Part Five - Russians in Israel
Twenty per cent of Israel's population are those who have arrived from Russia in the past 20 years. This new wave of immigrants â€“ more than a million of them â€“ has already transformed Israeli society.
Their impact is provoking big questions about how they will help to shape it in the future; the Russian language, Russian culture, Russian values and taste (including non-kosher meat) and Russian enterprise can be seen everywhere.
The Church of the Holy Sepulchre
We explore how this presence is raising the issues of what it is to be Jewish, and the kind of society Israel should be. We focus on a group of Russian immigrants who are having a big impact on Israeli media and politics.
By contrast, we meet others who find themselves at the margins of society; they feel themselves excluded and even despised on account of their Russian-ness.
Is there a danger that the Russians are creating a unique culture, set apart from the rest of an already fragmented society? The questions Israelis are now asking are: how Jewish are they, and how committed to the Zionist project?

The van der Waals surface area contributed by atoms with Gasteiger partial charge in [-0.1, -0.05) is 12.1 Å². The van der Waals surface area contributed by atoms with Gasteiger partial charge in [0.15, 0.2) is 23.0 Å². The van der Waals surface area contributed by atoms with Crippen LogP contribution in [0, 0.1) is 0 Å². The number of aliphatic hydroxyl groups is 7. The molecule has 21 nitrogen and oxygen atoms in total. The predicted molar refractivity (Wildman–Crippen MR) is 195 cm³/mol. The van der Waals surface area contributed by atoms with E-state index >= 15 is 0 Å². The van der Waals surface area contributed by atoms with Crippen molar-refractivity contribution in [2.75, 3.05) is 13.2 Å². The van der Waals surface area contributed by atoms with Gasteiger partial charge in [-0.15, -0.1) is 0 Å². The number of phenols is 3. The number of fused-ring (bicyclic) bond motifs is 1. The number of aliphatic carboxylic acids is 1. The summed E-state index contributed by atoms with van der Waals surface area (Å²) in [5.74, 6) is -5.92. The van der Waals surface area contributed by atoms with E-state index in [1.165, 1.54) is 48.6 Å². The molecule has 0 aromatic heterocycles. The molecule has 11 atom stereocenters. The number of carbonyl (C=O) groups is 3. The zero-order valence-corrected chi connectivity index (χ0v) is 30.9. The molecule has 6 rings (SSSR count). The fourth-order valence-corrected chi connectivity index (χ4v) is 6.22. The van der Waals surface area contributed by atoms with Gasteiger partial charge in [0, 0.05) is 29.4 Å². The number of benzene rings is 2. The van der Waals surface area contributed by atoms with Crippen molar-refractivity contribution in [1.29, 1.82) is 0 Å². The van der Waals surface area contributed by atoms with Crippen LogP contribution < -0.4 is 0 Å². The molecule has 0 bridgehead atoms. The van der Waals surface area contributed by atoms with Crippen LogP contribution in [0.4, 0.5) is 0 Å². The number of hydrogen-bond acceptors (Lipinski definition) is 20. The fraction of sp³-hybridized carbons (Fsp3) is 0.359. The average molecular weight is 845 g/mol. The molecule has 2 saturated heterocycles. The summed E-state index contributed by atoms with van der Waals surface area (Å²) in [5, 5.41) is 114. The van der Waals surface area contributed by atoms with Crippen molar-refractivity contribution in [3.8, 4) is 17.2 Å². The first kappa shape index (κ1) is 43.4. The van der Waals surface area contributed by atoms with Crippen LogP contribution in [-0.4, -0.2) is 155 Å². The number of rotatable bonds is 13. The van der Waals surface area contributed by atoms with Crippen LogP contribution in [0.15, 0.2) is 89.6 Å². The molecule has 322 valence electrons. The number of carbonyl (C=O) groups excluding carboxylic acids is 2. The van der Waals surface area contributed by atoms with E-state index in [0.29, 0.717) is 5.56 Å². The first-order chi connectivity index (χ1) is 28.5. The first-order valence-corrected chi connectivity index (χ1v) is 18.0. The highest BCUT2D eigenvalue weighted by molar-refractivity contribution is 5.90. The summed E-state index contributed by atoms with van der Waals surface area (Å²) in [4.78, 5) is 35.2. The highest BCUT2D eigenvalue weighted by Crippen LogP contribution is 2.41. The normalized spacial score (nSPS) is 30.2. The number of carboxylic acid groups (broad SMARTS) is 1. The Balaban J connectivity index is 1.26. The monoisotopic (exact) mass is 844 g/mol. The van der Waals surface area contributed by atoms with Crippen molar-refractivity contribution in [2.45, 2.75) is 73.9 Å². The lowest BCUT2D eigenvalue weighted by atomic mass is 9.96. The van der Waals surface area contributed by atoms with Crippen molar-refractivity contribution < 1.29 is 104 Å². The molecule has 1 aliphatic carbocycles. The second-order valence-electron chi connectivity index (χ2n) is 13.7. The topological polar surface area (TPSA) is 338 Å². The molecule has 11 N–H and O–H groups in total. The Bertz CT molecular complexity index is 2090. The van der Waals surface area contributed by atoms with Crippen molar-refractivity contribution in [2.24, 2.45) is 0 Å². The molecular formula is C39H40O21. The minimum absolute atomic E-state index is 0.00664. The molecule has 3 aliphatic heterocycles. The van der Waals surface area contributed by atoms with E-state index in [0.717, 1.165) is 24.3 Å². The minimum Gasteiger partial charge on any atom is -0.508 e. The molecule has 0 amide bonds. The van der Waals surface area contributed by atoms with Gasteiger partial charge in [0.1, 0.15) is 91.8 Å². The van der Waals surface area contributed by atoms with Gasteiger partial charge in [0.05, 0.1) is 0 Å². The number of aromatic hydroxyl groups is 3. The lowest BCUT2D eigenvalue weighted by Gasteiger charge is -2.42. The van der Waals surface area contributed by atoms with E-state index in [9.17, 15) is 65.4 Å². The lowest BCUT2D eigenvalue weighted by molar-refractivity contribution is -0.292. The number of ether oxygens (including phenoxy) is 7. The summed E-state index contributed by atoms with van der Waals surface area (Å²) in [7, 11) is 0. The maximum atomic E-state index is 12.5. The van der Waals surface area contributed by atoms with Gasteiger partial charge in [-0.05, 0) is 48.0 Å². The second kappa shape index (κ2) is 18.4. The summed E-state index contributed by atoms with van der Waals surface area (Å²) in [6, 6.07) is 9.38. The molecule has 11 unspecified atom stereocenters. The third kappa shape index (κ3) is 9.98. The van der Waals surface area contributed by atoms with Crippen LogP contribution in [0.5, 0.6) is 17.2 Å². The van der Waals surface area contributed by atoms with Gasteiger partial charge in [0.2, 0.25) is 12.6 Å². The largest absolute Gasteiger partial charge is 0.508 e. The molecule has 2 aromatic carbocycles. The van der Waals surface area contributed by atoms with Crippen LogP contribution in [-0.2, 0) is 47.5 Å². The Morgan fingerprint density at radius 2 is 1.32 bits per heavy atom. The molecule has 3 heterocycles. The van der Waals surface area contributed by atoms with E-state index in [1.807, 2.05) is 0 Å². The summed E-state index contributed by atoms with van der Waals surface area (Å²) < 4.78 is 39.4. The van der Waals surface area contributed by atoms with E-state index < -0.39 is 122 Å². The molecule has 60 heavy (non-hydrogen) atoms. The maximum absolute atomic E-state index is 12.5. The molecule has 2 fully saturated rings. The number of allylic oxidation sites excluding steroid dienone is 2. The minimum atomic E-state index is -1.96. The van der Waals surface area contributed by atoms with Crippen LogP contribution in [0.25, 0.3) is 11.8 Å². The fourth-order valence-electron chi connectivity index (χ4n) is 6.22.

Part Six - Anglican's Rebranded
The Anglican Church has become increasingly marginalised in British society; seen by many as an echo of the lost imperial order, from the days when Britain ruled the world and Anglicanism was the creed of the British Empire, the Church now suffers from ever-declining congregations and ever-increasing bills.
We examine the efforts of the Church to respond to a new world in which, in the words of the Bishop of London, "the new God is the economy".
John McCathy in St Pauls Cathedral in London
The film explores the Alpha Project, which has spread from one London church to 160 countries and a membership of 8 million people, by exploiting the techniques of advertising, marketing and networking.
Despite its troubles in the home country, the Anglican Church is becoming an increasingly international enterprise; it is growing rapidly in Africa and is second in size only to the Roman Catholic Church.
While this powerful new force is even injecting new energy into the mother church in Britain, it may be that the Church of England is becoming the Church of Africa?